Warning: Objects in your mirror may be more pissed off than they appear. Take cover Rangers fans, Milton Bradley is coming. In a move that makes you wonder why they ever really got rid of Kenny Rogers or Royce Clayton or even Eddie Chiles, the Rangers have agreed to a contract with one of baseball’s most combustible players.
A one-year, $5-million contract for a productive 29-year-old outfielder may seem like a bargain. But bringing Bradley to Arlington is wrong on a number of levels. The plan, at least the way I remember it, is to bite the bullet nurturing our youth and win in 2009. Let’s not kid ourselves, any team counting on solid pitching from Vicente Padilla isn’t a legit contender. So how, exactly, does a stop-gap center fielder help the rebuilding mission?
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I thought the same thing about Kenny Lofton last season. And, unless the Rangers similarly parlay Bradley into a tradable asset, this move initially reeks of the same nonsensical stench. Wouldn’t it be more prudent to give at-bats and outfield chances to young prospects like Marlon Byrd, David Murphy, Jason Botts, Nelson Cruz or even John Mayberry Jr.?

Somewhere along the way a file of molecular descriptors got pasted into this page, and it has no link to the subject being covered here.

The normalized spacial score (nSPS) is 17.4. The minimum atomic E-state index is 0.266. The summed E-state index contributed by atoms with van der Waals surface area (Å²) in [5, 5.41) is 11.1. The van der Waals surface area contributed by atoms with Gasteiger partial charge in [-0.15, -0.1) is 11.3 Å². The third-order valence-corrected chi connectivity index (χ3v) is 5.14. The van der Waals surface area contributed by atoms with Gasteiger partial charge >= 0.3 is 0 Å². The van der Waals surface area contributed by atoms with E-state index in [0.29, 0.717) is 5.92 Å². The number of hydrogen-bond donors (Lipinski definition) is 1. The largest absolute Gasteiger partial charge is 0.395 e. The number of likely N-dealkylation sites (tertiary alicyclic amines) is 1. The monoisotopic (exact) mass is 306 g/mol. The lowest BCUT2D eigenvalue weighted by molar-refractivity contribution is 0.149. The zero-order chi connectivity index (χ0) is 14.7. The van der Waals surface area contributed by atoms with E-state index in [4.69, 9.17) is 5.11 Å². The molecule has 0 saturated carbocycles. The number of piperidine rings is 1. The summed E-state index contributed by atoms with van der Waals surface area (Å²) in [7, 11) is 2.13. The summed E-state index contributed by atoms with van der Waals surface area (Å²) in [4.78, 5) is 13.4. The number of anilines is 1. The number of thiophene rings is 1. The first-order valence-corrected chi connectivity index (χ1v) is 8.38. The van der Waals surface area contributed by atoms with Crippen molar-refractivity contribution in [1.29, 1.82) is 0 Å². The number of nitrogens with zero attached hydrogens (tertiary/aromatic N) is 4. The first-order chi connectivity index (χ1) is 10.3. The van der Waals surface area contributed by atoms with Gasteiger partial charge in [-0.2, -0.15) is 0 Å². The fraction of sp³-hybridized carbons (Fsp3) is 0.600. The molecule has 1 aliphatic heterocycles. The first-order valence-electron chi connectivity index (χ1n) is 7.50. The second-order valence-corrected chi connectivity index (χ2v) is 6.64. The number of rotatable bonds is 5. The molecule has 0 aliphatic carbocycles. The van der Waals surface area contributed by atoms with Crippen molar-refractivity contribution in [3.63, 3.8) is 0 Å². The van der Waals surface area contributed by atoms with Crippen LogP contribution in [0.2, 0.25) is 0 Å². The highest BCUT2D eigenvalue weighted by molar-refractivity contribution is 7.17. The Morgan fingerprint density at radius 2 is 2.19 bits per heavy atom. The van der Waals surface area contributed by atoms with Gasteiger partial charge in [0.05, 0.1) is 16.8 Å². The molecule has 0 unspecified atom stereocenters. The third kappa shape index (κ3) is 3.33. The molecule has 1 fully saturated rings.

The Rangers haven’t had an optimal center fielder since ... who? ... Darryl Hamilton? Garry Matthews Jr. was becoming that guy, just about the time Texas let him bolt to the Angels via free agency.
This winter the Rangers shrewdly passed on Andruw Jones but missed the boat on Torii Hunter. Now, just as we’re learning to spell Saltalamacchia, we’re being sold another over-the-hill retread. This one, even worse, comes equipped with high-powered anger issues.
Bradley is a nut job mentally and fragile physically. He’s made eight trips to the disabled list the last two seasons and in 2004 was suspended twice by MLB. Who can forget last September’s classic blowup in which he wound up tearing his ACL while fuming at an ump? Bradley may not be ready for spring training. The Rangers’ plan is definitely not ready for Bradley. --Richie Whitt